The Senate proposed giving the Federal Privacy Commissioner the ability to have access decisions certified by the Federal Court of Canada (thereby becoming legally enforceable) if the government ignores the initial decision or refuses to comply. The Senate also proposed banning the use of “code words” to describe individuals or government entities as a means of evading access-to-information requests.
Globe & Mail: Canada’s information czar says lack of stable funding ties her hands Jim Bronskill, May 1, 2019 Federal information commissioner Caroline Maynard warns that financial uncertainty is making it impossible for her office to set goals and maintain momentum. The Office of the Information Commissioner of Canada handles complaints from Canadians who haveContinue reading “FOI In The News (May 8, 2019)”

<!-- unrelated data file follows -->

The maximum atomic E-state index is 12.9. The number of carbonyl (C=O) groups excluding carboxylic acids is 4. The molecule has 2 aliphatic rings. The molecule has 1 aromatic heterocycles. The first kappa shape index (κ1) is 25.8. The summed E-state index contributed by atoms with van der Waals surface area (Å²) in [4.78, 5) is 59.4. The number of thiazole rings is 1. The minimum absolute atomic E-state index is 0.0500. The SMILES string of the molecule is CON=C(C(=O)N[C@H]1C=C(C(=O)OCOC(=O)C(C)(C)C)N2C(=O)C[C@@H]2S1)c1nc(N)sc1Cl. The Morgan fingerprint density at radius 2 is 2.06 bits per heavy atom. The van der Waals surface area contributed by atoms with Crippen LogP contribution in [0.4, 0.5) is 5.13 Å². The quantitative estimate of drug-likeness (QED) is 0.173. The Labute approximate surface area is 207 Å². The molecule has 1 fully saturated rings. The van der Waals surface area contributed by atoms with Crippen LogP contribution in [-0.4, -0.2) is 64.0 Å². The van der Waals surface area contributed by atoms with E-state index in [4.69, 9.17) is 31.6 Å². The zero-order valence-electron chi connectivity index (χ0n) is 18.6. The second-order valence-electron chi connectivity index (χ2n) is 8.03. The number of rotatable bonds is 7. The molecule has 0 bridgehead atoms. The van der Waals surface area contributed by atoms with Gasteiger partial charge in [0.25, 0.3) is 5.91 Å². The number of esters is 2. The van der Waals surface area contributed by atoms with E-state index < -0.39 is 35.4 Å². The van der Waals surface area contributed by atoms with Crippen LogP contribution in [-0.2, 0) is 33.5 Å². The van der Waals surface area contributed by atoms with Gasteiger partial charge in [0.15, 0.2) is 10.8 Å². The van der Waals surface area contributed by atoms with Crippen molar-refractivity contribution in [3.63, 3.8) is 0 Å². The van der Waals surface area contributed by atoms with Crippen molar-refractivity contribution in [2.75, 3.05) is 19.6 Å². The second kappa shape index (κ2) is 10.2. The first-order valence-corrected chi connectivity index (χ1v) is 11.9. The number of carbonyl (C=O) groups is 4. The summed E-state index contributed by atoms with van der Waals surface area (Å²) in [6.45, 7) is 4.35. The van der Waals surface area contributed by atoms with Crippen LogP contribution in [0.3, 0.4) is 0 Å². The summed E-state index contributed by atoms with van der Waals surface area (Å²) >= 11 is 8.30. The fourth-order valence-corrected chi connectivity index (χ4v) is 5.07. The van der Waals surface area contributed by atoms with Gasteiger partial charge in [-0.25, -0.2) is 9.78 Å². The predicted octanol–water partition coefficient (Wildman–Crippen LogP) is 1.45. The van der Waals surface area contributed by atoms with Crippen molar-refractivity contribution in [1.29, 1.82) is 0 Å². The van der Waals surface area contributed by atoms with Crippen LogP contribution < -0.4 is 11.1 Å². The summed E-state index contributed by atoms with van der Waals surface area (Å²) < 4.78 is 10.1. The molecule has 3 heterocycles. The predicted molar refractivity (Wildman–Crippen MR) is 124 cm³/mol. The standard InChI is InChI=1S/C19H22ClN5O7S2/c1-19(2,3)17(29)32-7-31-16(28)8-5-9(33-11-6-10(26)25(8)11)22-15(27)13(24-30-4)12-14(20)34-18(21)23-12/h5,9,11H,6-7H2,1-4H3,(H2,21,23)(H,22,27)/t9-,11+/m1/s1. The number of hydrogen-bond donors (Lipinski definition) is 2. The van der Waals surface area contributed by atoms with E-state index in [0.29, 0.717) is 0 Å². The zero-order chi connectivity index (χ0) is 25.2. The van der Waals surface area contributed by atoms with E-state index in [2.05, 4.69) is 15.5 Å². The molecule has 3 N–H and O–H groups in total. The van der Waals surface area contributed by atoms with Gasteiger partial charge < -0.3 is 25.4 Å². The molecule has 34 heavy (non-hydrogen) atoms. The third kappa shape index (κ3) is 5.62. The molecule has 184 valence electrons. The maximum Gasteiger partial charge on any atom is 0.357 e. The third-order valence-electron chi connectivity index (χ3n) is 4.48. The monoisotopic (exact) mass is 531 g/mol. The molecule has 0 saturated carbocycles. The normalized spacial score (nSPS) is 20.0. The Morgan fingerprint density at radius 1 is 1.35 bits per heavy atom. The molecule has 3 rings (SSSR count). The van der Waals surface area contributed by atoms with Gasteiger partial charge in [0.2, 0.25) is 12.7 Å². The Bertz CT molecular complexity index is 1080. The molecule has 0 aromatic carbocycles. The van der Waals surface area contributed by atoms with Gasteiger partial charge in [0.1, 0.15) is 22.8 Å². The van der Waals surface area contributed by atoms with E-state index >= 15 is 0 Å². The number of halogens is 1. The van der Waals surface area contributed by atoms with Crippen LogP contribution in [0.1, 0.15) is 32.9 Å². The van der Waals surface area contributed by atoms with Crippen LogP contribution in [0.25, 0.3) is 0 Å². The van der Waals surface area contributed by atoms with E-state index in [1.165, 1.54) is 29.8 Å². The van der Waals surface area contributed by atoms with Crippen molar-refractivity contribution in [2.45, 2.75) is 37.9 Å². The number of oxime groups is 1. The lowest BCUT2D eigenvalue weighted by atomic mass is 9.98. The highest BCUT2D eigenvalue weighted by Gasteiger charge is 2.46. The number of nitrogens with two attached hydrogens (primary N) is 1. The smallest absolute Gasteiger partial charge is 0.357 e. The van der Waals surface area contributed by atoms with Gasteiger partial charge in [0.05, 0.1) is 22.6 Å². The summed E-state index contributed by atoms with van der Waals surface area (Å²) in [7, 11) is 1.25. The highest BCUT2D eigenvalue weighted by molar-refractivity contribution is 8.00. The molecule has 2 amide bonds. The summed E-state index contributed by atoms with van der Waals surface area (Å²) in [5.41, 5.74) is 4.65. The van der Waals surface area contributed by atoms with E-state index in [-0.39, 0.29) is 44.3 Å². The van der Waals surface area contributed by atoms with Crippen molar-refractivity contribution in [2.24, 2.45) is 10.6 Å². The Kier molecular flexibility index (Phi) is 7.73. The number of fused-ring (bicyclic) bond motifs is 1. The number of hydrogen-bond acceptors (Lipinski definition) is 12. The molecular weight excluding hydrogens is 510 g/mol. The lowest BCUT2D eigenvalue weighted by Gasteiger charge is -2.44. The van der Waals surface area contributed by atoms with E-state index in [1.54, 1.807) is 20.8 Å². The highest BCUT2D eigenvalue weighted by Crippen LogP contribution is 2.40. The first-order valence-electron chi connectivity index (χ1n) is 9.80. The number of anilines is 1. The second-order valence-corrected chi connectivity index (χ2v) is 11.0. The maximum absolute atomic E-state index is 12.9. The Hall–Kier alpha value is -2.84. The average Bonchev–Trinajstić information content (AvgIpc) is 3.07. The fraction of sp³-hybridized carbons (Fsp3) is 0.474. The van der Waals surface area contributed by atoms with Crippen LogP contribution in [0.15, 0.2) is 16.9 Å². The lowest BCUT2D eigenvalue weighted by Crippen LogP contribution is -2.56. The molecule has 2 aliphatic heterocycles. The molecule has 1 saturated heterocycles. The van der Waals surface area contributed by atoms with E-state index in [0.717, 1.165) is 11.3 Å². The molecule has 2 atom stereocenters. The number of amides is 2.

CBC News: Overburdened public bodies seek fees, restrictions on freedom of information requests Ian Froese, April 11, 2019 In Manitoba, there is currently no charge to apply for access to records, and requestors are allotted two free hours for search and preparation time. As part of a review of Manitoba’s Freedom of Information and ProtectionContinue reading “FOI In The News (April 23, 2019)”